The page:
Dawn Reader

Dawn Reader
from Open Door Coffee Co.; Hudson, OH; Oct. 26, 2016

Wednesday, January 6, 2016

Frankenstein Sundae, 194

This episode—I’m pretty sure—was not in the version of the Midas story I first read back in early elementary school. King Midas and the Golden Touch was one of the books in the Little Golden Books series, many of which we owned. And I remember being both fascinated and horrified by it: Good news—Everything he touches turns to gold. Bad news—Everything he touches turns to gold. Good news: very good. Bad news: very bad.
It’s likely that Mary Shelley had first heard the story from her father, William Godwin, who (as we’ve seen) made a venture into writing and publishing for children in 1805 when Mary was only about eight years old. That year, Godwin (writing as Edward Baldwin) published The Pantheon; or Ancient History of the Gods of Greece and Rome. There’s a little more after the title: For the Use of Schools and Young Persons of Both Sexes.
In that volume, Godwin included both the stories of Proserpine and King Midas (the subjects for Mary’s two brief plays). In the latter, Godwin writes: [Apollo] took his leave, but in parting caused two ass’s ears to grow upon the sides of his majesty’s head: Midas was ashamed of this ornament [!], and contrived to have his locks arranged, and his crown put on so, as to conceal his misfortune: he could not however conceal it from his barber ….[1]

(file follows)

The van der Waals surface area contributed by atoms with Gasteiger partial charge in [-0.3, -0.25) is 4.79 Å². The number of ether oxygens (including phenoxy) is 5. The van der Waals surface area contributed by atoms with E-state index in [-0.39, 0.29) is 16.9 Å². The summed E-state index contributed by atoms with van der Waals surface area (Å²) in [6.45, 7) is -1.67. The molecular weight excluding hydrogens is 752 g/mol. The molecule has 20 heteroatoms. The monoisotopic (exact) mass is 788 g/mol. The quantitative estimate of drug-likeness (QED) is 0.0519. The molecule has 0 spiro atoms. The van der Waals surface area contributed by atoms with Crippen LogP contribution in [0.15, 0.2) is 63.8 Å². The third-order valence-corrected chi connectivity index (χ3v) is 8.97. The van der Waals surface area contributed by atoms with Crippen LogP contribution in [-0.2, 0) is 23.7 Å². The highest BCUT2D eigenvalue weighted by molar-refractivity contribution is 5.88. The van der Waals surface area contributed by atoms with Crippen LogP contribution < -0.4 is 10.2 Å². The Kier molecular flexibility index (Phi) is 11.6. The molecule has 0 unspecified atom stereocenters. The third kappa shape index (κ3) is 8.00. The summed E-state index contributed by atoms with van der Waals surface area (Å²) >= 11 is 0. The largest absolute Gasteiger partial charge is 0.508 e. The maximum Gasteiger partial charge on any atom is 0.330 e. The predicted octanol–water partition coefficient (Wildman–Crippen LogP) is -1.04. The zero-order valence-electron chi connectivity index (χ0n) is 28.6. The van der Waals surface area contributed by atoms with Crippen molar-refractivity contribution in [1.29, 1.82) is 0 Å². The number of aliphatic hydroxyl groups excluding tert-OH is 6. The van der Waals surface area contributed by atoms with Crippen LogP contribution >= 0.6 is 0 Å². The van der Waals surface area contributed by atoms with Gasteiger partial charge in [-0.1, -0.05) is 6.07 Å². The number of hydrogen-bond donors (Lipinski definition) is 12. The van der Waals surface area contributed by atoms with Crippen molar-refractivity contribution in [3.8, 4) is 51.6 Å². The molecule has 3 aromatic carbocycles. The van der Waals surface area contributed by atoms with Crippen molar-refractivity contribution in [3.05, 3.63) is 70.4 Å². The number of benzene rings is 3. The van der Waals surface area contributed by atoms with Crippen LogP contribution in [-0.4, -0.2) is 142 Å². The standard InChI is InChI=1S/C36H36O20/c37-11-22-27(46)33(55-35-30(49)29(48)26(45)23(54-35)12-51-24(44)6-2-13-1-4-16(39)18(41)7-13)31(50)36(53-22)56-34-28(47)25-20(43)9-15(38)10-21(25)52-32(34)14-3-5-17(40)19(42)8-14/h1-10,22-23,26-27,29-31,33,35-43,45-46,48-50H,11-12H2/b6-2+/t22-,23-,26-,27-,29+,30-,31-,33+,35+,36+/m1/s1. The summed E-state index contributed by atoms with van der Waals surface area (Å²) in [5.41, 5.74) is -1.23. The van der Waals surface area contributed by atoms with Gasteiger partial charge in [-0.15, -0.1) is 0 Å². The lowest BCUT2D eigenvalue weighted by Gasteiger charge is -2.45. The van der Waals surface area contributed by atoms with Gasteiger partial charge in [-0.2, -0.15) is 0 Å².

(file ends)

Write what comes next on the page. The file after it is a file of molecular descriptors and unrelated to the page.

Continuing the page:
Well, the barber, under Midas’ strict instructions to keep his mouth shut, goes out into the countryside, to the marshes, where, seeing no one around, and laughing, stooped his head to the ground, and whispered to the reeds, “King Midas has the ears of an ass.” The reeds seem to have liked the sound of that sentence, relates Godwin, because ever after, when moved by the least wind, [the reeds] were found to repeat the intelligence of the barber, “King Midas has the ears of an ass.”[2]
Godwin, we know, liked to have Mary read his children's stories before he published them—and to offer advice. So since girlhood she had known the tales of both Proserpine and Midas. In her own version of the Midas story, as we’ve seen, she included the ears-of-an-ass tale about the king. And at the end of these ear-events, Bacchus arrives to reward Midas for finding Silenius, whom Bacchus has been desperately seeking. When he asks Midas what he wants, the king’s reply is quick: “Let all I touch be gold, most glorious gold!” Bacchus does not hesitate to grant the request. But in the final speech of Act I, Bacchus says: “Yes, thoughtless man! / And much I fear if you have not the ears / You have the judgement of an ass.”[3]
As we will see in Act II.

[1] 4th ed. (London: M. J. Godwin, the Juvenile Library, 1814), 181–82.
[2] Ibid., 182.
[3] Shelley (Kozul edition), 70.

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